So what’s the same? You’ve still got lists down the left side where you can group tasks into ‘work’, ‘home’, ‘shopping list’, ‘bucket list’, ‘shit I forgot to buy last time I was at Bunnings’, etc. You can still set due dates, and importantly you don’t have to set due dates for every task—some can just be in the list with no date. You can flag important tasks which shoots them up to the top of the list automatically. You can view your tasks by list, due today, due this week, completed, and a few other options. And all the Apps sync automatically via either a Wunderlist account, or you can sign in using your existing Facebook or Twitter account. You can also still print your lists for WIP meetings or other reasons, though with the new version the print layout design is vastly improved.







    So what is new? Well for starters, the interface is even slicker and more refined than in the original Wunderlist. The syncing works really, really well instead of sometimes not working. And also some really crucial additions which sold the deal for me: reminders, notifications and subtasks. The subtasks allow you to add a list of things to do within a task, allow you to reorder them, and then tick them off one by one. The reminders are a big bonus and something that was missing from the original. You simply set a date and time that you want Wunderlist to remind you about the particular task, and through it comes—on all devices! And on the Mac it ties in with the notification centre, and though it defaults to ‘Banners’ like most apps, a quick trip into ‘Notifications’ within System Preferences allows you to change it to ‘Alerts’ that remain on the top right of the screen until you dismiss them, ensuring you don’t miss any.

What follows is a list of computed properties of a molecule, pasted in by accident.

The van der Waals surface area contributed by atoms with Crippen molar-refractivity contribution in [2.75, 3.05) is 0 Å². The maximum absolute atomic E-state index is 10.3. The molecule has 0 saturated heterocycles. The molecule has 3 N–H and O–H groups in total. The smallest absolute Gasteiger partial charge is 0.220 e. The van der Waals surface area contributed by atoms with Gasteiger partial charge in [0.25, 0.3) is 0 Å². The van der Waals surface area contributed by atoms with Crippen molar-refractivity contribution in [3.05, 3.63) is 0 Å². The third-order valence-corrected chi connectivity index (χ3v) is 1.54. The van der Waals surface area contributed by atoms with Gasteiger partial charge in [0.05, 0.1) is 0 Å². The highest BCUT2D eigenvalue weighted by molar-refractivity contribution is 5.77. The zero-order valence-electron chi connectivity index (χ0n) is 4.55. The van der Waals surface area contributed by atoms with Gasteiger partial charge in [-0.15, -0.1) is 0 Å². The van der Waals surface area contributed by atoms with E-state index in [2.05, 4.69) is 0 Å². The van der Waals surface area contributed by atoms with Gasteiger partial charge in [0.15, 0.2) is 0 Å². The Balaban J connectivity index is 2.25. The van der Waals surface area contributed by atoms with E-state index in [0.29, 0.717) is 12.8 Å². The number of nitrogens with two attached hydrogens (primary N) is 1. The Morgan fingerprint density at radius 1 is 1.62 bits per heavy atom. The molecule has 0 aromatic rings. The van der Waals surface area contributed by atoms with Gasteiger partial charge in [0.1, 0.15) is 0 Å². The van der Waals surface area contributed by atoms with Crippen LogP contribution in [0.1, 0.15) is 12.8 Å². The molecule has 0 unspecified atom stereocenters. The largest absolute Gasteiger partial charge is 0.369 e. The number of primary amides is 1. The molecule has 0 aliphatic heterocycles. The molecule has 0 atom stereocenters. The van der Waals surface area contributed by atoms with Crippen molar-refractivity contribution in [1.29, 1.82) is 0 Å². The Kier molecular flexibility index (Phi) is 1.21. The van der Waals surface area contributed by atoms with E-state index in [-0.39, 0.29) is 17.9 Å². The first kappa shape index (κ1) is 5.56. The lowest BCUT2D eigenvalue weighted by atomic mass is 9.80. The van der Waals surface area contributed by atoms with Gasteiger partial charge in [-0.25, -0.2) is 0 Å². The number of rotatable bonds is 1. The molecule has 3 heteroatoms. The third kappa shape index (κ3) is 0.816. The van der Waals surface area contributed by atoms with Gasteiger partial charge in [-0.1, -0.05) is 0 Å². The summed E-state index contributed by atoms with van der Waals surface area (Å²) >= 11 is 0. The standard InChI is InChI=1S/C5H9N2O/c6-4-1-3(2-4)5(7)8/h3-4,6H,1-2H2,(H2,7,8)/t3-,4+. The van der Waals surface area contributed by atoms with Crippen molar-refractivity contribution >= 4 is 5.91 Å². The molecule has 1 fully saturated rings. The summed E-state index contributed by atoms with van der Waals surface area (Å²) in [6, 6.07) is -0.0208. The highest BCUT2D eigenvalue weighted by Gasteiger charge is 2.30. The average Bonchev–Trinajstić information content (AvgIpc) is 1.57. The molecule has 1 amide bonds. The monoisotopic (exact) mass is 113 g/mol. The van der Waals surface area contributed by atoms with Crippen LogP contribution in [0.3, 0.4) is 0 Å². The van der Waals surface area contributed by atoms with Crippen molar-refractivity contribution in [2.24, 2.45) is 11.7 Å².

One final addition is actually a plugin that is available for various web browsers (including Safari) that adds a little Wunderlist button that allows you to add a task that is linked to the particular webpage you a currently on. The popup takes a few seconds to appear (which is a little slow for my liking) but once up it gives you options to edit the task, and choose which list it is going to get added to (including the default option of a ‘Read Later’ list).



    And really, there’s not much more to say. And that’s the way it should be. For me, if task management software takes a long time to explain, it’s too complicated and it will just get in the way of getting things done. Wunderlist on the other hand is just the opposite, meaning no matter which device or machine I happen to be using at any given time, I can pop another task, note or subtask into Wunderlist and it appears on every other device so nothing gets missed. Brilliant.

    Oh, and did I mention it’s free? Categorically brilliant!

    Wunderlist - 6 Wunderkinder Wunderlist - 6 Wunderkinder



    Ben is marketing communications manager for Britax Automotive Equipment. He also owns and runs his own creative company called Evocative (www.evocative.cc) that does graphic design, photography and creative writing. Holding an Honours Degree in Design majoring in Corporate Identity, Ben has over ten years commercial experience—most of which was achieved using a Mac. He's also into technology, audio gear, drums, music, cars and coffee.



    Follow Ben on Twitter @BenJohnston_ or on Google+